Comments or questions are always welcome!

Developer tools

HTML5 Canvas Gradient Creator

There are plenty of CSS3 gradient creators out there, but much to my surprise there was not a single gradient creator for HTML5 <canvas /> to be found. Thus I present to you the only one of its kind, the HTML5 Canvas Gradient Creator.


  • Visual point-and-click, drag-and-slide creation of gradients for HTML5/JS canvas
  • 1-n color stops; as many as you need
  • 0-255 bit alpha support
  • Linear and radial gradients
  • Linear gradient rotation
  • Radial gradient inner and outer circle position
  • Elliptical radial gradients
  • Saving of custom presets (browser local storage)
  • Valid, commented HTML5 and JS code output
  • Responsive design

Minimum compatibility

This is minimum compatibility for usage of this tool, as well as for gradient code generated by this tool. Earlier versions of Chrome, Safari, or Opera might be supported.

  • Chrome: WinXP/OS X SL Chrome 14
  • Firefox: WinXP FF4 (FF3 for gradient code generated by tool), OS X SL FF5
  • IE: Win7-8 IE9*
  • Safari: WinXP/OS X SL Saf 4
  • Opera: WinXP Opera 10, OS X SL Opera 11.1

* Inclusion of FlashCanvas or excanvas might enable support for gradients in earlier versions of IE.

Languages and libraries

Check out the source on Github.


Solving AngularJS empty select option caused by jQuery UI effect

If you’re anything like me, while working with AngularJS you will soon want to integrate your “standard library” of jQuery and UI plugins into AngularJS directives. Recently on the job, I wrote an AngularJS directive to apply a jQuery UI effect to an element—I wanted to briefly shake a small form if an input was invalid (such as you often see in native app GUIs). The directive looked something like this:

Much to my surprise, during the shake effect a <select /> in the form went from having a non-empty option selected to having an empty option selected, and there was not an empty option in the select to begin with.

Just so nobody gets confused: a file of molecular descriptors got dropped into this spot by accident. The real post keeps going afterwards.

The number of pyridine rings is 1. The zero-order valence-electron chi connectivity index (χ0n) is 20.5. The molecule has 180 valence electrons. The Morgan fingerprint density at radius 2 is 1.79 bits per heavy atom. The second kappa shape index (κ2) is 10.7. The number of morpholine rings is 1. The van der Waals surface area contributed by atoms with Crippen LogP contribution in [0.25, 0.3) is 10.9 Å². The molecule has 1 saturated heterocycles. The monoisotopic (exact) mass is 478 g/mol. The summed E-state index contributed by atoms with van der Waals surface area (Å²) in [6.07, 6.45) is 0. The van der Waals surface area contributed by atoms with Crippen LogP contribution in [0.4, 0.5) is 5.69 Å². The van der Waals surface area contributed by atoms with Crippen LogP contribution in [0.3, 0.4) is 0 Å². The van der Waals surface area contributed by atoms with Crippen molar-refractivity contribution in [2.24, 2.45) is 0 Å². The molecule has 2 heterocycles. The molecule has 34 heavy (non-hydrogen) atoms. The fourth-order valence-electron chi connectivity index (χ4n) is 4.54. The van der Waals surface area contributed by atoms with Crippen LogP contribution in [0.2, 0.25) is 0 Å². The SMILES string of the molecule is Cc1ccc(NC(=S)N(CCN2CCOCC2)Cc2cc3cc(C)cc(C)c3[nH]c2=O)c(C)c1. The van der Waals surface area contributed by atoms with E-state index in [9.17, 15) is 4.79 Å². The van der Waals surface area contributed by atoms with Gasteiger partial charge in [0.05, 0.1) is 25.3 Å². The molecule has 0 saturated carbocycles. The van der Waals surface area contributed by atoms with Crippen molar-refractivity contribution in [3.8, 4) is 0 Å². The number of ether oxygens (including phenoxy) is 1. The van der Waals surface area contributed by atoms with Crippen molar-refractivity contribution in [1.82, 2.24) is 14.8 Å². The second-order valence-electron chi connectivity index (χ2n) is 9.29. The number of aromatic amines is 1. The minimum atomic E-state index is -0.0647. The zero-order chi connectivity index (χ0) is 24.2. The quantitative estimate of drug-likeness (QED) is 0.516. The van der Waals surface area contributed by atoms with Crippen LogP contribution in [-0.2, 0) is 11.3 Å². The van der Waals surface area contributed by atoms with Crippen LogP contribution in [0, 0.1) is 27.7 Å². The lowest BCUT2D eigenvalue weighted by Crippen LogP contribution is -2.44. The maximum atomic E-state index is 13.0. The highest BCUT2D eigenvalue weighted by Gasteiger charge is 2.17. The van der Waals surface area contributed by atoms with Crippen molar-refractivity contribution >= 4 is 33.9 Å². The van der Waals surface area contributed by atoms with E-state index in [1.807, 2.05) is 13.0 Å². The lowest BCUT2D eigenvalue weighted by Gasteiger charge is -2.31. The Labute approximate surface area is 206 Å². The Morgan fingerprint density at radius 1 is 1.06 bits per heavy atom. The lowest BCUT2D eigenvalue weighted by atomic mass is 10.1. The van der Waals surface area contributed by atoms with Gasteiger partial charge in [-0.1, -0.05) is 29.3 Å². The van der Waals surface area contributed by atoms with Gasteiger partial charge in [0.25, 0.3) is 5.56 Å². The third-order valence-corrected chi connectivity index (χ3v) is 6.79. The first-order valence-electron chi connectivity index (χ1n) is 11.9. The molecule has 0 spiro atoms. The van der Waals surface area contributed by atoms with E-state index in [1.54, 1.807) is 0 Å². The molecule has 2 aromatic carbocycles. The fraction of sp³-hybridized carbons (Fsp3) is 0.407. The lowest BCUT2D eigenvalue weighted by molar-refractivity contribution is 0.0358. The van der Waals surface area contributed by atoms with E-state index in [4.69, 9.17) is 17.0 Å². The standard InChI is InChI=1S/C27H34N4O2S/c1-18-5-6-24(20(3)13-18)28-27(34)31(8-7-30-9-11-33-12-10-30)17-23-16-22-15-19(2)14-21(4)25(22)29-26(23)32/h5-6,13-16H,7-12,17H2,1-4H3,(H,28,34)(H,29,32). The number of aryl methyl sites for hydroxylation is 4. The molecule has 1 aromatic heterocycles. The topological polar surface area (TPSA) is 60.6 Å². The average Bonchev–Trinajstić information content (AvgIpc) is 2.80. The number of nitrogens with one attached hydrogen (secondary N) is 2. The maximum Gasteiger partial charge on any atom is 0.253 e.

You may already be familiar with a select in AngularJS “mysteriously” gaining an empty option. That’s not mysterious at all as it turns out; it is reasonable behavior when the model associated with the select is not given a valid value. Here is a quick sample to demonstrate this problem and solution:

This was clearly not the problem I experienced. I had initialized the model correctly, and the empty selected option only appeared after the jQuery UI effect had finished. Admittedly, I still don’t know what jQuery UI is doing to cause this. However, without delving into the core of jQuery UI, I do at least have a solution to the problem for now; the answer lies in using ng-options instead of <option /> elements.

Here is a sample of the problem and solution side by side. Switch to the Result tab, then click the “Shake” button to see one select lose its value and the other retain its value as desired.

Cookie to the first person who can say what jQuery UI is doing to trigger the problem when using <option /> elements vs. ng-options!


Old Fashioned Metronome in AngularJS, HTML5, and CSS3

This went from a fun Saturday project inspired by a suggestion from my brother to a weekend-long, no-holds-barred tapping into some of the more powerful browsers’ HTML5 and CSS3 feature sets within the context of AngularJS. Check out the full screen app here.

Old Fashioned Metronome App


  • Responsive
  • Can update the tempo while metronome is on (try tabbing focus to the bob, then using arrow keys to move it while it is swinging)
  • HTML5 Audio API
  • CSS animation
  • Fancy but not very practical source code view buttons to the right. (Just View Source or see the fiddle, it’s much easier lol.)

Libraries, frameworks, etc.

Compatibility as of 12/31/2012

  • Chrome 23.0 all features OK
  • Firefox 17.0 all features OK
  • Safari 5.1.7 all features except audio OK
  • Opera 12.12 all features OK